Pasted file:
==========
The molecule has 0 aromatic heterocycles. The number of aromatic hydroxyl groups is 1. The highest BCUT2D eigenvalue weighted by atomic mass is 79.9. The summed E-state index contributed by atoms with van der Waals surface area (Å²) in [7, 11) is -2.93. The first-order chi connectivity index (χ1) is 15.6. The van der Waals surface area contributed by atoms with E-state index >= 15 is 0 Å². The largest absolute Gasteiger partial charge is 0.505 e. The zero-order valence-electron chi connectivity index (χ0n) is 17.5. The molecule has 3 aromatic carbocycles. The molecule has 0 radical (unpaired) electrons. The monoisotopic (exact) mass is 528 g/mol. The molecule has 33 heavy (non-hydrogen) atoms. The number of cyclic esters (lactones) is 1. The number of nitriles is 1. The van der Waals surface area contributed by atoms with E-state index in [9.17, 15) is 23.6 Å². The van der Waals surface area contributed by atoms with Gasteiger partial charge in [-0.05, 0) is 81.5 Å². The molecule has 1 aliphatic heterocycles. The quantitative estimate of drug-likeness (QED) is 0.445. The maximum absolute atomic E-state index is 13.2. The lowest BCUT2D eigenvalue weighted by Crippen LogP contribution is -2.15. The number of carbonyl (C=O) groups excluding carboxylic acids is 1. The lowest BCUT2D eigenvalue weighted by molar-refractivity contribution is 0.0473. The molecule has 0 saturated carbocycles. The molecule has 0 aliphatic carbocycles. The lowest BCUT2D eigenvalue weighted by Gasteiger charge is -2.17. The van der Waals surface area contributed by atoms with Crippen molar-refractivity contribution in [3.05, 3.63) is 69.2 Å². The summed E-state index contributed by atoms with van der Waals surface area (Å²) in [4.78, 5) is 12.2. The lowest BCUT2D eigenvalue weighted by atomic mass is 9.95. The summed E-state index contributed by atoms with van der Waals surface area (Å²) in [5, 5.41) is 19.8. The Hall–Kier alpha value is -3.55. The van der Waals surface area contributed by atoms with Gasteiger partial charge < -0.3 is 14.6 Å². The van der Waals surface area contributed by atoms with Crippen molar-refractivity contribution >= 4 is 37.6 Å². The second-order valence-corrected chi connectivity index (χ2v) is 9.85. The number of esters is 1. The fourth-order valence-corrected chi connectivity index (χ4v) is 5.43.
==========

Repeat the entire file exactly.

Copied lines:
The molecule has 0 aromatic heterocycles. The number of aromatic hydroxyl groups is 1. The highest BCUT2D eigenvalue weighted by atomic mass is 79.9. The summed E-state index contributed by atoms with van der Waals surface area (Å²) in [7, 11) is -2.93. The first-order chi connectivity index (χ1) is 15.6. The van der Waals surface area contributed by atoms with E-state index >= 15 is 0 Å². The largest absolute Gasteiger partial charge is 0.505 e. The zero-order valence-electron chi connectivity index (χ0n) is 17.5. The molecule has 3 aromatic carbocycles. The molecule has 0 radical (unpaired) electrons. The monoisotopic (exact) mass is 528 g/mol. The molecule has 33 heavy (non-hydrogen) atoms. The number of cyclic esters (lactones) is 1. The number of nitriles is 1. The van der Waals surface area contributed by atoms with E-state index in [9.17, 15) is 23.6 Å². The van der Waals surface area contributed by atoms with Gasteiger partial charge in [-0.05, 0) is 81.5 Å². The molecule has 1 aliphatic heterocycles. The quantitative estimate of drug-likeness (QED) is 0.445. The maximum absolute atomic E-state index is 13.2. The lowest BCUT2D eigenvalue weighted by Crippen LogP contribution is -2.15. The number of carbonyl (C=O) groups excluding carboxylic acids is 1. The lowest BCUT2D eigenvalue weighted by molar-refractivity contribution is 0.0473. The molecule has 0 saturated carbocycles. The molecule has 0 aliphatic carbocycles. The lowest BCUT2D eigenvalue weighted by Gasteiger charge is -2.17. The van der Waals surface area contributed by atoms with Crippen molar-refractivity contribution in [3.05, 3.63) is 69.2 Å². The summed E-state index contributed by atoms with van der Waals surface area (Å²) in [4.78, 5) is 12.2. The lowest BCUT2D eigenvalue weighted by atomic mass is 9.95. The summed E-state index contributed by atoms with van der Waals surface area (Å²) in [5, 5.41) is 19.8. The Hall–Kier alpha value is -3.55. The van der Waals surface area contributed by atoms with Gasteiger partial charge < -0.3 is 14.6 Å². The van der Waals surface area contributed by atoms with Crippen molar-refractivity contribution >= 4 is 37.6 Å². The second-order valence-corrected chi connectivity index (χ2v) is 9.85. The number of esters is 1. The fourth-order valence-corrected chi connectivity index (χ4v) is 5.43.